The process toward determining the need for a parking structure is complex, but critical. The following are some best practices for identifying a parking problem, and developing a successful solution:
1) Parking Study
Engage a third party to “right size” the parking supply to validate the need for additional parking, either surface or structured. A successful parking study will assess the current parking situation, as well as build a demand model tailored to the area, specifically related to future plans for growth. A parking study will take into account where parking demand is the greatest, when it is the greatest, what user groups most affect and are affected by parking and, in some cases, suggest that parking management initiatives might be the smartest and most cost effective way of solving current parking problems.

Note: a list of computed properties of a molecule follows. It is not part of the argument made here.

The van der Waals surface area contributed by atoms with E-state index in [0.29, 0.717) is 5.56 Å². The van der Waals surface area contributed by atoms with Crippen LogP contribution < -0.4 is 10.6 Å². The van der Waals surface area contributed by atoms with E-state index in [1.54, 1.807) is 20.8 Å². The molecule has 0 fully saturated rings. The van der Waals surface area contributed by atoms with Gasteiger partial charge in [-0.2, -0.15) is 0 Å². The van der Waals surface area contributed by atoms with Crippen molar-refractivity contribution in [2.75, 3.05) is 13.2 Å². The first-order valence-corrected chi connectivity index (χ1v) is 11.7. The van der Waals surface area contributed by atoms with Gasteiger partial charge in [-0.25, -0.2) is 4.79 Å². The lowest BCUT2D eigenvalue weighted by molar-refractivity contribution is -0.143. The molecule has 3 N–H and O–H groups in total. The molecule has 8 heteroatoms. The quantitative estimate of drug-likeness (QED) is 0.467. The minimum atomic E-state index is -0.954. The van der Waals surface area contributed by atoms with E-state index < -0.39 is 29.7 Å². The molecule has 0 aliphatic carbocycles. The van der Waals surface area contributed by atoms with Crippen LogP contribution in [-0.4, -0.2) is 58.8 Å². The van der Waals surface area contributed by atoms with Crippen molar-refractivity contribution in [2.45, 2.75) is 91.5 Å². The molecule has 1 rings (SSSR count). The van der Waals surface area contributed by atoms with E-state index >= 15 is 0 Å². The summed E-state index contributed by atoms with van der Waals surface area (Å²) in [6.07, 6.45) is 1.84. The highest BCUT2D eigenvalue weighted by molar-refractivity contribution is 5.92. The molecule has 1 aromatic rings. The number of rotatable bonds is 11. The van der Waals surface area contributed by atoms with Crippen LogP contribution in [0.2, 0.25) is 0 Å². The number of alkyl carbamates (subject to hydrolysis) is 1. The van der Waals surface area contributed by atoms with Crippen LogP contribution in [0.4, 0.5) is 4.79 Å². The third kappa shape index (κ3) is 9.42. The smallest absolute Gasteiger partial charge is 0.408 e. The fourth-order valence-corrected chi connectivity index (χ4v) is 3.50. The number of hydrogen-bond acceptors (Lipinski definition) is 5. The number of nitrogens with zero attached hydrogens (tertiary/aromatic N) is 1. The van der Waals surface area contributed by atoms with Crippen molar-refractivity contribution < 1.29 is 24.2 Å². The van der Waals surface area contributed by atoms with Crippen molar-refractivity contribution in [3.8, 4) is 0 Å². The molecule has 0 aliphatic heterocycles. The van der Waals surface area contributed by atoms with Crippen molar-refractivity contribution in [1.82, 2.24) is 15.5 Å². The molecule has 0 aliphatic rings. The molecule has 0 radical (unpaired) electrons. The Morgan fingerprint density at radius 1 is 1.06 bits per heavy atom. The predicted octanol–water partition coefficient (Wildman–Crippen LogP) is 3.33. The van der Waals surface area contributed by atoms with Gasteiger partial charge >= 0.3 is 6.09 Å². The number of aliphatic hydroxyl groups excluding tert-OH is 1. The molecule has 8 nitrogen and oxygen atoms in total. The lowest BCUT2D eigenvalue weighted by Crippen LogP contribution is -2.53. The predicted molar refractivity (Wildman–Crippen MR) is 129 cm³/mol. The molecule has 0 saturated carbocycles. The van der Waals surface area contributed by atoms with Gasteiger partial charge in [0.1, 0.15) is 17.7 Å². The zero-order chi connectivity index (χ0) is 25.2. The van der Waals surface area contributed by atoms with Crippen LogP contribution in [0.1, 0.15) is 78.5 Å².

2) Site Feasibility Analysis
If the parking study establishes the need for additional parking supply, the next best step is to determine where it should be located. The siting of a parking garage needs to complement the master plan, particularly to reduce vehicular/pedestrian conflicts, reduce traffic congestion, and most importantly to complement the long term growth of the campus, neighborhood, or development.
3) Engage a Parking Consultant
Garage design starts on the inside, where the consultant either leads or supports the team in creating functional designs that meet the program with respect to an acceptable level of service, efficient, yet comfortable design, intuitive design and most importantly, affordable design. An experienced parking consultant is also able to marry the functional design and the structural design so that the right balance is achieved for user comfort and, operational success and structural economy.